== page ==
This is the Louisiana Bayou country and home of the Acadian people who were forced to emigrate here from their home in Canada around the mid 18th-century when the British and the French were waging war. Because of that, the Acadians (say it fast enough for long enough and you'll see where the word Cajun comes from) peppered everything about this part of Louisiana with spice - the food, the music, the spirit of celebration. The French Cajun culture is refreshing and so much fun.
We spent 3 full days in Lafayette exploring the city and the Bayou country. If you're gonna do a road trip, start with a bang in a fun place, right? Having never been to Lafayette or Louisiana we had no idea the kind of fun that was in store.
Our first full day was spent entirely on Avery Island, about 20 miles south of Lafayette, touring the McIlhenney TABASCO factory and exploring Jungle Gardens and the other attractions there. There are a lot of fun things to do in Lafayette, and Avery Island is a good start.
Be sure and visit Vermilionville or Acadian Village and immerse yourself in the local and historic culture of the area. Or travel to nearby Beaux Bridge and order up a crawfish boil.
Explore the local joints and restaurants in downtown Lafayette, sampling the amazing food that south Louisiana is known for - boudin sausage, jambalaya, crawfish, catfish, fresh shrimp.....we fell in love with the Lafayette food scene.
We even hit some nightlife one night at Artmosphere, a small restaurant with good food and an even better rockin' dance party.
If you don't do anything else in Lafayette, you have to check out the local Cajun music. Dance halls around the city will have you dancin' to the lively Zydeco beat, even if you never leave your seat. It's infectious and one of the best times you'll have in Lafayette!
A word about the Southern fried foods:
To be honest, I was a little worried that my constitution might not be able to handle all the fried foods the South is famous for. I like it in moderation, but we don't eat much of it, leaning more toward a Mediterranean diet with grilled or roasted foods instead.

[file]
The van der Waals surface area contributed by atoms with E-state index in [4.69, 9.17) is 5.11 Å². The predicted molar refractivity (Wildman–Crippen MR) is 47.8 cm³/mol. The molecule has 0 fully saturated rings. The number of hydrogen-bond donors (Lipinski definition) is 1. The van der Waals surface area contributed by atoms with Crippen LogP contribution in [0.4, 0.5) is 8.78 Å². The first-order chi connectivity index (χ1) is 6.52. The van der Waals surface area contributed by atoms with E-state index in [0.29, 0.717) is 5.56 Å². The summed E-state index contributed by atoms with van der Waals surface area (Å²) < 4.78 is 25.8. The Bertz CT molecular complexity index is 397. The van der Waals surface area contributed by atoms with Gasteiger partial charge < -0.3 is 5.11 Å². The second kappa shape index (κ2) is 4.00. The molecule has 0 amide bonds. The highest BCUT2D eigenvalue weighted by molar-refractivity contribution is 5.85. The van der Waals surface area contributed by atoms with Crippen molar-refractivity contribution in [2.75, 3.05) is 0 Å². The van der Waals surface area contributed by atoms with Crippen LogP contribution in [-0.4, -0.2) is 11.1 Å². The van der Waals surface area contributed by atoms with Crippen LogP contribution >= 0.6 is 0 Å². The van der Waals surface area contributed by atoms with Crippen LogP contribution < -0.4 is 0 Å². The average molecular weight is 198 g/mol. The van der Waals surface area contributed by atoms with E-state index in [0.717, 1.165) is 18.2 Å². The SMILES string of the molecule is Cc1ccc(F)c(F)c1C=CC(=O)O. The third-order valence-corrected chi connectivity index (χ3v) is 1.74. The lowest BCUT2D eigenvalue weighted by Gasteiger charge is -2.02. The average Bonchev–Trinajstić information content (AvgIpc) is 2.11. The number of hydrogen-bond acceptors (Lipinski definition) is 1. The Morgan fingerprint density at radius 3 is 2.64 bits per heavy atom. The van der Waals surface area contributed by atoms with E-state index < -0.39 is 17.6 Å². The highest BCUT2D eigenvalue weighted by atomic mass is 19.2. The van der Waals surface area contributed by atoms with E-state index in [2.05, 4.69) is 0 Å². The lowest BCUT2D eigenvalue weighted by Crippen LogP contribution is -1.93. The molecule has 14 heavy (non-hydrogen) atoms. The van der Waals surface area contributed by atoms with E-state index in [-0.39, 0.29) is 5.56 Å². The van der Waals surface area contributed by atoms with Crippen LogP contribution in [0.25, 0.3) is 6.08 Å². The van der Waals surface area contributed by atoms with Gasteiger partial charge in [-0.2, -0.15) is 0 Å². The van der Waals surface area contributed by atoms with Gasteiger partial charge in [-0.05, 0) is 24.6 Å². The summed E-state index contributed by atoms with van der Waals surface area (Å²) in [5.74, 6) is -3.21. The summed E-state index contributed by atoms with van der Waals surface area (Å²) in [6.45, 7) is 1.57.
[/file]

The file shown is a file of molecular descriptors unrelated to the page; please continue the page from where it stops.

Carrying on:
But I was pleasantly surprised. Most of the fried food we ate was lighter and more flavorful (they know the secret of frying - hot hot oil) and I was surprised at how much of the food was not fried. Cajun and Creole cuisine - and food in Lafayette overall - seemed more creative and "healthier" than we'd originally.
Must Try? Zydeco dancing at a Cajun dance hall, or after hours bar like Artmosphere
Our favorite Lafayette food? Shrimp and crawfish étouffée at TABASCO's 1868 Restaurant.
Favorite fun food? Toss up between the Praline Bacon at The French Press and Drive-Thru Daiquiris!
Where to Stay in Lafayette?
We stayed in three different places in Lafayette. The Home2 Suites by Hilton Parc Lafayette was an ideal place to stay in the newer retail and restaurant district, with modern amenities and a great pool.
Our second night was spent at T-Frere's House, an historic and comfortable B&B, with a very good breakfast. We spent our last night at Mouton Plantation, a well-preserved and historic plantation home with beautiful grounds, comfortable rooms and an excellent Cajun-style breakfast.
New Orleans, Louisiana
Head east on I-10 leaving Lafayette toward Baton Rouge.
If you want to go straight to New Orleans, stay on I-10 south to the city
If you want to visit the New Orleans River Road plantations first, follow I-10 south to the Route 61 exit and cross the river to the south River Road
Many visitors to New Orleans live it up in the Crescent City and never realize there's a much more unique and historic side to New Orleans. Just down the Great River Road not far from the city is New Orleans Plantation Country, with some of the original grand New Orleans Plantations.
The antebellum homes offer a glimpse into the economic boom of the Gold Coast as it was once referred to for its wealth of indigo, cotton, and sugar cane. Of course it was all built from slavery, making it one of the most grim and dark periods in Louisiana and United States history.
We visited three plantations in the area in one day: Oak Alley Plantation, Laura Plantation, and Whitney Plantation, all of which we'd highly recommend. The Whitney Plantation tour, however, was so poignant in a way that's hard to describe and it'll stay with us forever. Go if you can!
We decided to splurge and stay overnight at Ormond Plantation, one of the River Road plantations closest to New Orleans. Ormond is a beautiful home with quite a few well-appointed guest rooms - our spacious room was big enough for a family of five, though there was just one queen bed.